This particular trip was a sweep across Provence. In Aix-en-Provence, we toured the local museum that inspired my first sale to Alfred Hitchcock's Mystery Magazine. In Arles, the famed Mistral wind buffeted me Van Gogh-style into a magic realism story. Before those were polished and submitted, there was what I wrote on those trains, a comic lark about overcrowded bateaux mouche in Paris. I needed a key descriptive feature for a principal character, something to make him pop. Across the aisle was a guy with a Matterhorn nose, large and peaked and textured. That story became my first piece I held in print. And I owe it to hours on rattletrap regional trains.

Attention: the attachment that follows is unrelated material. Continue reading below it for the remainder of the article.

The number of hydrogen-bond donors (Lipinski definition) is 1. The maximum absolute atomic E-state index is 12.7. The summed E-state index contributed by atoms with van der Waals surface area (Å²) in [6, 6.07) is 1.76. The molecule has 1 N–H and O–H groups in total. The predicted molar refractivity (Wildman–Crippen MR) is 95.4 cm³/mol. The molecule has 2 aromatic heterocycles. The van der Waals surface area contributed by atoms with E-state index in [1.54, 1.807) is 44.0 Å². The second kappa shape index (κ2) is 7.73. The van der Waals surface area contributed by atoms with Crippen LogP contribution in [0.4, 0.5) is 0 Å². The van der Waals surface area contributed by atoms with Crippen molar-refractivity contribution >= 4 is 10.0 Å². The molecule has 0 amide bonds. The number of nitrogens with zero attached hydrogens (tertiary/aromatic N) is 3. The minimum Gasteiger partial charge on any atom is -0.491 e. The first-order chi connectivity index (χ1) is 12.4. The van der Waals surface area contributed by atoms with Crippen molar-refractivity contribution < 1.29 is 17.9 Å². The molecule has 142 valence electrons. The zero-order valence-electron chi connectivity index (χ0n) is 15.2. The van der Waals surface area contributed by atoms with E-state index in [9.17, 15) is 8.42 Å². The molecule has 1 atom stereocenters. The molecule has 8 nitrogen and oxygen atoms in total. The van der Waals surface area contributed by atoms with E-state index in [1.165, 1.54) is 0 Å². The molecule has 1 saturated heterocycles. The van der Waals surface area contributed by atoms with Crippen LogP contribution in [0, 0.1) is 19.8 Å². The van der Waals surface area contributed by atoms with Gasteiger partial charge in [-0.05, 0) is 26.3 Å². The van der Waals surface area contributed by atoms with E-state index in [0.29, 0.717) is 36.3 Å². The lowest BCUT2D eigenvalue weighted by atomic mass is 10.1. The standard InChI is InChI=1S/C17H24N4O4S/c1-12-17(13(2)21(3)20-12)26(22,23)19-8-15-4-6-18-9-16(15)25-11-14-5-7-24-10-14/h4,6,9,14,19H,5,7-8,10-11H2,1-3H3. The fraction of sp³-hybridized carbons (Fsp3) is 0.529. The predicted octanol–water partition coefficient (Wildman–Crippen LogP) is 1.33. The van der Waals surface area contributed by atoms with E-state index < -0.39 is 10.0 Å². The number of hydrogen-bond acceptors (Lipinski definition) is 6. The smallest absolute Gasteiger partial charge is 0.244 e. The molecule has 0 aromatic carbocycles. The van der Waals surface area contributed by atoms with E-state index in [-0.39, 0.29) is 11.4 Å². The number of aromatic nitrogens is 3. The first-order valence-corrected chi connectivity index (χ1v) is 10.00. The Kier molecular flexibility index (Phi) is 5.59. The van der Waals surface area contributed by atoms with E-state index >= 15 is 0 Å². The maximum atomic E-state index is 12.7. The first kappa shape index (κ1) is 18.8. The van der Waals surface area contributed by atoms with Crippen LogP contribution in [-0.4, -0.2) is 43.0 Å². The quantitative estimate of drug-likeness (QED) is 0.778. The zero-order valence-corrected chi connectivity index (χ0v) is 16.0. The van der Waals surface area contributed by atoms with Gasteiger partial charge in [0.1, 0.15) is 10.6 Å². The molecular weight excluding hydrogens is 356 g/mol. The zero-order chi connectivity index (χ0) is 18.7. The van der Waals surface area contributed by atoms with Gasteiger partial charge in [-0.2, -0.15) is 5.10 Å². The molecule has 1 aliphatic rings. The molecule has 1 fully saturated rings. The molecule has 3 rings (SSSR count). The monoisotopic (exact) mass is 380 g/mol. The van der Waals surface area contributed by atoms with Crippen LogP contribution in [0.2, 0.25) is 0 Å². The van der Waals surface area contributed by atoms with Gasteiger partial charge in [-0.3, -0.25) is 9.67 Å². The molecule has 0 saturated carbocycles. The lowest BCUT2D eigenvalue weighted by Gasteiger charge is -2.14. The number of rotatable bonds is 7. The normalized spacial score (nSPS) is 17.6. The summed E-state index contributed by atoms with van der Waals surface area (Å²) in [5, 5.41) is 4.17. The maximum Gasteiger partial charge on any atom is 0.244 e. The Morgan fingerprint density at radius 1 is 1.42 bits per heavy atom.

The Heavens Have Spoken (2014)

Another great thing about train travel is the time management. Timed correctly and fates permitting, the window from finding the platform (not to be underestimated) to taking that patterned upholstered seat is barely a blip. Even us nervous travelers allow minutes instead of an hour.

Operative words: fates permitting. 

The surname branch of my people goes back to French Lorraine, in and around Metz. In 2014, we were in the neighborhood, Strasbourg, close enough to pay our historical respects. Now looking at a map, Strasbourg to Metz is doable even in a country the size of Texas. Two hours by timetable, and two hours did get us there. 

We should've checked a weather map instead.